The steepest hike in diesel prices in recent memory is the Congress's way of telling the nation it has not lost the stomach for tough economic decisions. It must not yield to the chorus of protests that has erupted from allies and opposition parties. The economics of the move is not in doubt. Unless the government cuts down on subsidies, they will keep on crowding out productive investment, leaving little scope for interest rate cuts by the Reserve Bank of India (RBI). By squeezing credit to industry, the government has been forcing the country down the path of slower economic growth along with fairly stubborn inflation. The timing of the hikes sits in conformity with the RBI's view that it is less painful to increase oil prices when overall demand is low than when the economy is operating near its potential rate of growth. The inflationary impact now, it is reasonable to expect, will be lower than, say, six months down the line if the economy pulls out of the trough it is in.
International developments, too, support a hike in local diesel prices at this juncture. Monetary expansion by central banks in the US and European Union will have a lagged impact on crude oil — the previous rounds of the Federal Reserve's quantitative easing have led to spikes in Brent prices a year down the line. Over the last fortnight the Fed and the European Central Bank have independently announced open-ended bond purchases to revive their respective economies. The oil subsidy would have become even more unwieldy after the flood of newly minted dollars and euros pushed up commodity prices across the globe. Bold as it is, the decision still falls short of deregulating diesel prices two years after petrol was taken off bureaucratic control. The market distortion created by the relatively free price of petrol and the administered one for diesel is showing up in the lopsided sales of fuel hungry diesel utility vehicles. Officially administered hikes, even if they are not prompted by the country's electoral calendar, do nothing to restrict the mass of affluent Indians riding free on the diesel subsidy.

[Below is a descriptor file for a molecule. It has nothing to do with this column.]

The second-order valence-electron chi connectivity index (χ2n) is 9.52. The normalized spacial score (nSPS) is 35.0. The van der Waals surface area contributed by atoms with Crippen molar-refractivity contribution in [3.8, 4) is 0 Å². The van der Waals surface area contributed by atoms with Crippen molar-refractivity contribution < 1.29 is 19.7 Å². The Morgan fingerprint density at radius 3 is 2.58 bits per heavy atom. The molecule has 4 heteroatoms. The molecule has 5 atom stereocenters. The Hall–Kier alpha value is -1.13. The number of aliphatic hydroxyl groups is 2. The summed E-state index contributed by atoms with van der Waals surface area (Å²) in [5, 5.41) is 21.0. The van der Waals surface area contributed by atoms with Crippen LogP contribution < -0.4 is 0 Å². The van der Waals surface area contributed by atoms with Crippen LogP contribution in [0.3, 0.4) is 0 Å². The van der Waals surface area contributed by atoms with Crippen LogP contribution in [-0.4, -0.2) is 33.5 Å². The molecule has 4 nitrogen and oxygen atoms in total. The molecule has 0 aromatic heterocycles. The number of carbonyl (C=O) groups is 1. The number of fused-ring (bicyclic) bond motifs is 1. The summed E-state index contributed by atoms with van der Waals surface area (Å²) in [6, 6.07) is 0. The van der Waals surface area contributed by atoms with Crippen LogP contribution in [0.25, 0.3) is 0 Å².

The fuel price hike could herald a new spirit in the Congress that seeks to straighten kinks in the economy holding both growth and social welfare back. Finance minister P Chidambaram is out to revive investor interest in the India story and there are expectations the government could serve up stalled reforms in retail, pensions and insurance. Mr Chidambaram does not have time on his side and he could give the Congress image the makeover it needs after an extended period of policy stasis.